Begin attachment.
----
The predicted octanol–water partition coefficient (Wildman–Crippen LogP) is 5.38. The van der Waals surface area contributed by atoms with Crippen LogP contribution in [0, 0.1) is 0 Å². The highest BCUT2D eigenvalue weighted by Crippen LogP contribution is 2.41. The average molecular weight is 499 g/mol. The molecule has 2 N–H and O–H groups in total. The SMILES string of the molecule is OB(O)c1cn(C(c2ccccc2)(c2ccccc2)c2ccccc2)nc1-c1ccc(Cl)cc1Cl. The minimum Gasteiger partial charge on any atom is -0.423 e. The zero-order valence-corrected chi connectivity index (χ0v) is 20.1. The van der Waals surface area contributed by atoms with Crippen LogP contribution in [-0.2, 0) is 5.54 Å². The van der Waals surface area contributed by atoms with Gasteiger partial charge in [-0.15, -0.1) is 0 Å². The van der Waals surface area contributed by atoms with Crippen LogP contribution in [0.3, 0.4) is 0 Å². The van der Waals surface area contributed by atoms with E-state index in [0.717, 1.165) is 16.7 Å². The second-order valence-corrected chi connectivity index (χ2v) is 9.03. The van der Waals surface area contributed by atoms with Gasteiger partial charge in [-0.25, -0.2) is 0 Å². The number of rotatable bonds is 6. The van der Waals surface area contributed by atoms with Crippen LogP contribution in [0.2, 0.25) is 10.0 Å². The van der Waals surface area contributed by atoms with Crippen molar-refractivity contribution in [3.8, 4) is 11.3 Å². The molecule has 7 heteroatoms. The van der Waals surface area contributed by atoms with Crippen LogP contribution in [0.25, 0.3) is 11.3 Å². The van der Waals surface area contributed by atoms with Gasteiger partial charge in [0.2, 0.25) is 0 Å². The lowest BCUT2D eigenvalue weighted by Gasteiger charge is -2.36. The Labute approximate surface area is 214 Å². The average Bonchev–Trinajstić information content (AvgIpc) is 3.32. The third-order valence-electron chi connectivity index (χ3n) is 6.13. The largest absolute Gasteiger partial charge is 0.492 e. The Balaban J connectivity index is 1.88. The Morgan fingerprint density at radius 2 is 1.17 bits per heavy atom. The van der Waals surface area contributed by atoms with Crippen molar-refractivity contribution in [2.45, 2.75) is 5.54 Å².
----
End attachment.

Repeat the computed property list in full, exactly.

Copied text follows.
The predicted octanol–water partition coefficient (Wildman–Crippen LogP) is 5.38. The van der Waals surface area contributed by atoms with Crippen LogP contribution in [0, 0.1) is 0 Å². The highest BCUT2D eigenvalue weighted by Crippen LogP contribution is 2.41. The average molecular weight is 499 g/mol. The molecule has 2 N–H and O–H groups in total. The SMILES string of the molecule is OB(O)c1cn(C(c2ccccc2)(c2ccccc2)c2ccccc2)nc1-c1ccc(Cl)cc1Cl. The minimum Gasteiger partial charge on any atom is -0.423 e. The zero-order valence-corrected chi connectivity index (χ0v) is 20.1. The van der Waals surface area contributed by atoms with Crippen LogP contribution in [-0.2, 0) is 5.54 Å². The van der Waals surface area contributed by atoms with Gasteiger partial charge in [-0.15, -0.1) is 0 Å². The van der Waals surface area contributed by atoms with Crippen LogP contribution in [0.3, 0.4) is 0 Å². The van der Waals surface area contributed by atoms with E-state index in [0.717, 1.165) is 16.7 Å². The second-order valence-corrected chi connectivity index (χ2v) is 9.03. The van der Waals surface area contributed by atoms with Gasteiger partial charge in [-0.25, -0.2) is 0 Å². The number of rotatable bonds is 6. The van der Waals surface area contributed by atoms with Crippen LogP contribution in [0.2, 0.25) is 10.0 Å². The van der Waals surface area contributed by atoms with Crippen molar-refractivity contribution in [3.8, 4) is 11.3 Å². The molecule has 7 heteroatoms. The van der Waals surface area contributed by atoms with Crippen LogP contribution in [0.25, 0.3) is 11.3 Å². The van der Waals surface area contributed by atoms with Gasteiger partial charge in [0.2, 0.25) is 0 Å². The lowest BCUT2D eigenvalue weighted by Gasteiger charge is -2.36. The Labute approximate surface area is 214 Å². The average Bonchev–Trinajstić information content (AvgIpc) is 3.32. The third-order valence-electron chi connectivity index (χ3n) is 6.13. The largest absolute Gasteiger partial charge is 0.492 e. The Balaban J connectivity index is 1.88. The Morgan fingerprint density at radius 2 is 1.17 bits per heavy atom. The van der Waals surface area contributed by atoms with Crippen molar-refractivity contribution in [2.45, 2.75) is 5.54 Å².